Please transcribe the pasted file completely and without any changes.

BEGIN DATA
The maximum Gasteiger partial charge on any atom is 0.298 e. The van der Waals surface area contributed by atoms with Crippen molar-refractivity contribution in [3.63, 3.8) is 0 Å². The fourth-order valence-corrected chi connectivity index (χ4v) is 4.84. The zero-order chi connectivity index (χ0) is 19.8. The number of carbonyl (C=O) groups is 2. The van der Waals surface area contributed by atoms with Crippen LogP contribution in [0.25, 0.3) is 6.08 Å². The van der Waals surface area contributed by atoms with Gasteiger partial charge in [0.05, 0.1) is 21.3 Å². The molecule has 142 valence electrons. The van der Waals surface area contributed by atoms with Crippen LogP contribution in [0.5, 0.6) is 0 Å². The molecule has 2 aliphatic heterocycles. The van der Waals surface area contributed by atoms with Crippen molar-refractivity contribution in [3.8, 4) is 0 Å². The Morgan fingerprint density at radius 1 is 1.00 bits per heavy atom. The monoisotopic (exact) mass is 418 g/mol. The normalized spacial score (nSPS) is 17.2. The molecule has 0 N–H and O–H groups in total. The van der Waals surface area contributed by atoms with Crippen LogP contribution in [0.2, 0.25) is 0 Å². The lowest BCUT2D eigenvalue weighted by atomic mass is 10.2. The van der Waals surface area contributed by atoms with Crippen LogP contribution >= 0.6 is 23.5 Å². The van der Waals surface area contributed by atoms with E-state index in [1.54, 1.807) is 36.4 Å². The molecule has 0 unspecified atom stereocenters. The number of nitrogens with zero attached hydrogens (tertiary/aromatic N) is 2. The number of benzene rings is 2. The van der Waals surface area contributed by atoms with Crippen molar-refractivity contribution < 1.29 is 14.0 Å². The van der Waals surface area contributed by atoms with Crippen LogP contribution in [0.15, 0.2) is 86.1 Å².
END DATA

The maximum Gasteiger partial charge on any atom is 0.298 e. The van der Waals surface area contributed by atoms with Crippen molar-refractivity contribution in [3.63, 3.8) is 0 Å². The fourth-order valence-corrected chi connectivity index (χ4v) is 4.84. The zero-order chi connectivity index (χ0) is 19.8. The number of carbonyl (C=O) groups is 2. The van der Waals surface area contributed by atoms with Crippen LogP contribution in [0.25, 0.3) is 6.08 Å². The van der Waals surface area contributed by atoms with Gasteiger partial charge in [0.05, 0.1) is 21.3 Å². The molecule has 142 valence electrons. The van der Waals surface area contributed by atoms with Crippen LogP contribution in [0.5, 0.6) is 0 Å². The molecule has 2 aliphatic heterocycles. The van der Waals surface area contributed by atoms with Crippen molar-refractivity contribution in [3.8, 4) is 0 Å². The Morgan fingerprint density at radius 1 is 1.00 bits per heavy atom. The monoisotopic (exact) mass is 418 g/mol. The normalized spacial score (nSPS) is 17.2. The molecule has 0 N–H and O–H groups in total. The van der Waals surface area contributed by atoms with Crippen LogP contribution in [0.2, 0.25) is 0 Å². The lowest BCUT2D eigenvalue weighted by atomic mass is 10.2. The van der Waals surface area contributed by atoms with Crippen LogP contribution >= 0.6 is 23.5 Å². The van der Waals surface area contributed by atoms with E-state index in [1.54, 1.807) is 36.4 Å². The molecule has 0 unspecified atom stereocenters. The number of nitrogens with zero attached hydrogens (tertiary/aromatic N) is 2. The number of benzene rings is 2. The van der Waals surface area contributed by atoms with Crippen molar-refractivity contribution < 1.29 is 14.0 Å². The van der Waals surface area contributed by atoms with Crippen LogP contribution in [0.15, 0.2) is 86.1 Å².